Last fall, President Trump commented that the United States is one of only seven countries on earth that allows elective abortions after the 20th week of pregnancy.
The Washington Post decided to fact-check this claim. After doing some research, they found the president was correct.
Out of 198 nations in the world, only 59 allow abortion on demand. Of those 59, only 7 — including the United States — permit elective abortions past the 20th week of pregnancy.
The Washington Post identified those 7 countries and their abortion laws, writing,
Here’s a look at the seven countries. We sorted them from the most liberal on gestational limits to the least:
- North Korea and Vietnam: No specified gestational limit, though regulatory mechanisms vary.
- China: “Abortion is virtually freely available in China, and there are no defined time limits for access to the procedure,” according to Pew Research Center. China now has a “two-child” policy, and human-rights advocates have criticized China’s population and family planning laws.
- United States: No federal ban on gestational limit, but 43 states have prohibitions on gestational limits, from 20 to 24 weeks, or the point of “viability,” according to the Guttmacher Institute, a reproductive rights research group. There are some exceptions made, usually for the life or health of the mother.
- Canada: No federal gestational limit, but provinces and territories vary as to whether they will offer abortion services after a certain gestational age. Some offer abortion services up to 12 weeks, others up to 24 weeks. (This is similar to how states operate in the U.S.) Abortions after 20 weeks are not always readily available for Canadians, so women are often referred to a clinic in the United States, according to an abortion rights group in Canada. These procedures may be paid in full or in part by provincial governments.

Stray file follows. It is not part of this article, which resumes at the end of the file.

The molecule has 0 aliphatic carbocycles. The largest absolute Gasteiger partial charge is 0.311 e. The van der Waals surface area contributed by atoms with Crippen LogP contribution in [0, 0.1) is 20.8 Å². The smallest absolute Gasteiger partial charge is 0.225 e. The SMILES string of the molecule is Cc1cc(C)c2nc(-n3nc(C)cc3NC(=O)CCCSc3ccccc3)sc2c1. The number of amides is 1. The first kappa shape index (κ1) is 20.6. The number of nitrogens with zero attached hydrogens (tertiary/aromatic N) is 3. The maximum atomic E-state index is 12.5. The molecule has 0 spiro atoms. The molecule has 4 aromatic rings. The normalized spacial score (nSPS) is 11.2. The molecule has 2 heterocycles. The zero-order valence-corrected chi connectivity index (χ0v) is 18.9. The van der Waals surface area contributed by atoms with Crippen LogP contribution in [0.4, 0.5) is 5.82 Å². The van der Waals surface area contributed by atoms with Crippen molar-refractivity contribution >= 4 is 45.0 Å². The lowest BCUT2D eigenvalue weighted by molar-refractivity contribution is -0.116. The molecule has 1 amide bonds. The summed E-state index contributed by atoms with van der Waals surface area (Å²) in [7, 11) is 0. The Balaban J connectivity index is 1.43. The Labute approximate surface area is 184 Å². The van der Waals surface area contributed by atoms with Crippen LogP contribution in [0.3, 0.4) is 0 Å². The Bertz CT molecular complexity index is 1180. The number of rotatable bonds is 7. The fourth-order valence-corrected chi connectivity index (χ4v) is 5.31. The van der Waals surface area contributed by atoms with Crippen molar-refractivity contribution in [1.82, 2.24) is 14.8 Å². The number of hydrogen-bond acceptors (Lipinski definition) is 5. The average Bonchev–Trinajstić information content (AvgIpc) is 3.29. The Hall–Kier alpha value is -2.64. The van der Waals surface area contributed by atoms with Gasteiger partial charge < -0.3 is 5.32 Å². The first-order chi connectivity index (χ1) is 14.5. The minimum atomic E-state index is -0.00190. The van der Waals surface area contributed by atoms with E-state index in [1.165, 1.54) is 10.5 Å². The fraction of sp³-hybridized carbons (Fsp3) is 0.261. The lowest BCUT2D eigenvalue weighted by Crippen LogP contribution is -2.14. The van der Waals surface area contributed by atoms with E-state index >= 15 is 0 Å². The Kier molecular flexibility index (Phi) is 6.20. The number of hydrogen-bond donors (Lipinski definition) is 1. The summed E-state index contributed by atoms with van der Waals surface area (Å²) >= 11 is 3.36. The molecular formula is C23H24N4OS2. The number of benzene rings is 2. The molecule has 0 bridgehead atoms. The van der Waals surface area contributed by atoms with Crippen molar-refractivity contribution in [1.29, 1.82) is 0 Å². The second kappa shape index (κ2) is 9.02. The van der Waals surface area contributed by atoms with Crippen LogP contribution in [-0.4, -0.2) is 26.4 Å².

- Netherlands: Abortions are allowed up to 24 weeks. After that period, abortions are allowed only if the unborn fetus has an untreatable disease and would have little to no chance of survival after birth, or for the physical or mental health of the pregnant woman.
- Singapore: Abortions are allowed up to 24 weeks. After that, abortions are only allowed to save the life of, or for the physical or mental health of, the pregnant woman.
In other words, out of all the countries on earth, only three have abortion laws that are more lax than the United States’: North Korea, Vietnam, and China.
That’s likely to come as a shock to many. Unfortunately, that is the legal landscape the U.S. Supreme Court has created with rulings like Roe v. Wade and Planned Parenthood v. Casey.
However, it’s important to note that while pro-life legislation has languished at the federal level, states like Arkansas have passed significant laws in recent years protecting unborn children — and we are winning some major victories in court. Abortion numbers have fallen to record lows, and recent polling shows Arkansans are overwhelmingly pro-life.
Slowly but surely, we are winning the fight to protect the unborn.
Jerry is the founder and president of Family Council. He began Family Council in 1989 after a successful effort to amend the Arkansas Constitution to prevent the use of public funds for abortions. He and his wife reside in Little Rock. They have four sons.